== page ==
“After all is said and done, a hell of a lot more is said than done.” Olmstead’s Law (Jester’s Condescending Dictionary)
At some point in time every business owner will “exit” their business. In most cases, a small business represents a significant part of family wealth and the owner will be keenly interested in maximizing this value when the business is either sold to an outside 3rd party or key employee, or transferred through an orderly succession to a family member. Unfortunately, most entrepreneurs are so immersed in the daily demands imposed in operating their company that they have neglected to properly plan for the inevitable transition of their business. The goal of this article is to briefly review the exit/succession planning process and highlight the importance that these plans have for every business owner. Whether the goal is to exit the business in six months or ten years, it is critical that a business owner recognize that succession planning is the single most important way to take control of the terms and conditions of exiting their business. Proper exit planning will cut the variability of the business control transfer, and can secure a sound financial future for their family.
What is Exit Planning?
Exit Planning, also commonly called “business succession planning,” is a method that addresses three critical questions a business owner will face at some point:
- What is the timetable the owner seeks to exit the business?
- Who will succeed the owner when the business is transitioned or sold?
- How much income is needed from the business transition/sale for retirement?
The Exit Plan becomes a written roadmap that is developed in conjunction with legal, accounting, and financial professionals and is designed to maximize the value an owner receives when exiting the business. Exit planning can be a fairly complex long-term process and take many years to properly carry out. The process can be broken down into simple action items and deliverables and should illustrate how value can be received at a very early stage. A professional team will bring efficiency to the process by implementing a basic structure of steps to be followed, and can make sure that the experience will be a personally gratifying and financially rewarding endeavor for the owner.
The key steps involved in developing an Exit Plan include:
- Establishing Exit Objectives: Determining the retirement timetable, long-term income needs, and financial requirements necessary to reach them.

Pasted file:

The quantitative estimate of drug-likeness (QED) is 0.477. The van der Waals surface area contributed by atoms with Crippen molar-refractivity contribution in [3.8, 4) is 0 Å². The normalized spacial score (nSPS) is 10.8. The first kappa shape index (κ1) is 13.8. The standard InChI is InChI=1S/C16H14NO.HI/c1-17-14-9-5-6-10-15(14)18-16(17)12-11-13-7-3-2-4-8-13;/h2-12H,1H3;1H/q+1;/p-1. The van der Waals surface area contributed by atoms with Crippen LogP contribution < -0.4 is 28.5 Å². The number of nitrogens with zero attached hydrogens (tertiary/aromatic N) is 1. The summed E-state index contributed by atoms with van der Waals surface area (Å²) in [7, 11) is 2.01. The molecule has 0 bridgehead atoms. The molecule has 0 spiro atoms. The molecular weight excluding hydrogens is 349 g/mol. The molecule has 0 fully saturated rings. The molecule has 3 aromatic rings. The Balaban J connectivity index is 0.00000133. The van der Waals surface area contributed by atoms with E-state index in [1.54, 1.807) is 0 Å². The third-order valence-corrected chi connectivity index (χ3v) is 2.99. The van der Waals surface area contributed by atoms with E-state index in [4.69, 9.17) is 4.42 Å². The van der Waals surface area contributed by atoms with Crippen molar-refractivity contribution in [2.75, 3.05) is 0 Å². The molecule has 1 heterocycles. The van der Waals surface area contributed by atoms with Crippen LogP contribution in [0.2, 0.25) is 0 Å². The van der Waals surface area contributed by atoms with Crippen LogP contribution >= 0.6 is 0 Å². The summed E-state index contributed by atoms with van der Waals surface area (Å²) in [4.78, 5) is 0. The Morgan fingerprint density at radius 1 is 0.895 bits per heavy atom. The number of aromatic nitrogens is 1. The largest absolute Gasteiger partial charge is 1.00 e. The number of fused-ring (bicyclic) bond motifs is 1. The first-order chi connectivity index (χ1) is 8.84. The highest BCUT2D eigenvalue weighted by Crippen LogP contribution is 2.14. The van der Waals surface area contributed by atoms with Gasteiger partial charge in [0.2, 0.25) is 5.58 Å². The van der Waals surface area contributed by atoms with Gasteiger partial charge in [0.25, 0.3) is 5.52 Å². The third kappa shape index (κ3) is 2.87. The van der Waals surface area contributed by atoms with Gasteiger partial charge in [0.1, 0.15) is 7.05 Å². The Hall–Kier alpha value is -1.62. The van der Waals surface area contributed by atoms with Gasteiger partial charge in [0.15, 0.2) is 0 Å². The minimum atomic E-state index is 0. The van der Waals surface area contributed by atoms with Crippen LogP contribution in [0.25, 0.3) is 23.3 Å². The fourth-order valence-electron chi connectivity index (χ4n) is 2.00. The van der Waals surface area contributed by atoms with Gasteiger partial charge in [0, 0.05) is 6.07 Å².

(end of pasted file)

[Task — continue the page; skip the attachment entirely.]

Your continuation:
- Identify the key drivers of business value: What is the fair market value of the business if it were sold today?
- Plan to build & keep business value and reduce risks: Activities that can be implemented to leverage best practices and maximize the business value.
- Transfer of ownership, management, & control: Determine the anticipated buyer (outside 3rd party, key employee, family member) and develop the structure for ownership transfer that maximizes financial security while minimizing taxes.
- Contingency Planning: Protect the continuity of business operations should an unexpected event occur.
- Wealth management/preservation: Secure financial independence by developing a financial plan to manage the income from the business sale.
- Successful Exit
While nearly all business owners will recognize the importance of having a formalized exit and succession strategy for their future and the future of their company, very few actually have a plan in place. What most business owners fail to recognize is that the process is fairly easy to start and can be done at a minimal cost. While many components of the Exit Planning process will need the ability of a CPA, Attorney, and Wealth Manager, significant value and efficiency could be achieved by implementing this process through a competent Business Intermediary/Brokerage firm. An experienced business intermediary firm will be able to streamline the exit planning process significantly by taking the lead in the planning framework and tapping the necessary resources (accounting, law, wealth management) over time as they are required. This team concept is very cost-effective for the business owner as he is only paying for the specific services at the time of use. A business owner is now able to put a toe in the water and set up the framework for the exit plan at very little cost. By establishing the current market value of the business with a determination of the owner’s exit timetable and the income needed for retirement, the Business Intermediary will have the essential elements for the foundation of the Exit Plan.
Implementation should be viewed as a process versus a one-time event, and the most successful and rewarding Exit Plans are those that are started years in advance of the business transition. Whether the planned exit is six months or ten years from now, an owner should be proactive. The longer that a business owner has to carry out the Exit Plan, the greater the opportunities will be to maximize the business value, reduce tax liabilities, avoid key employee turnover, and end emotionally charged family issues.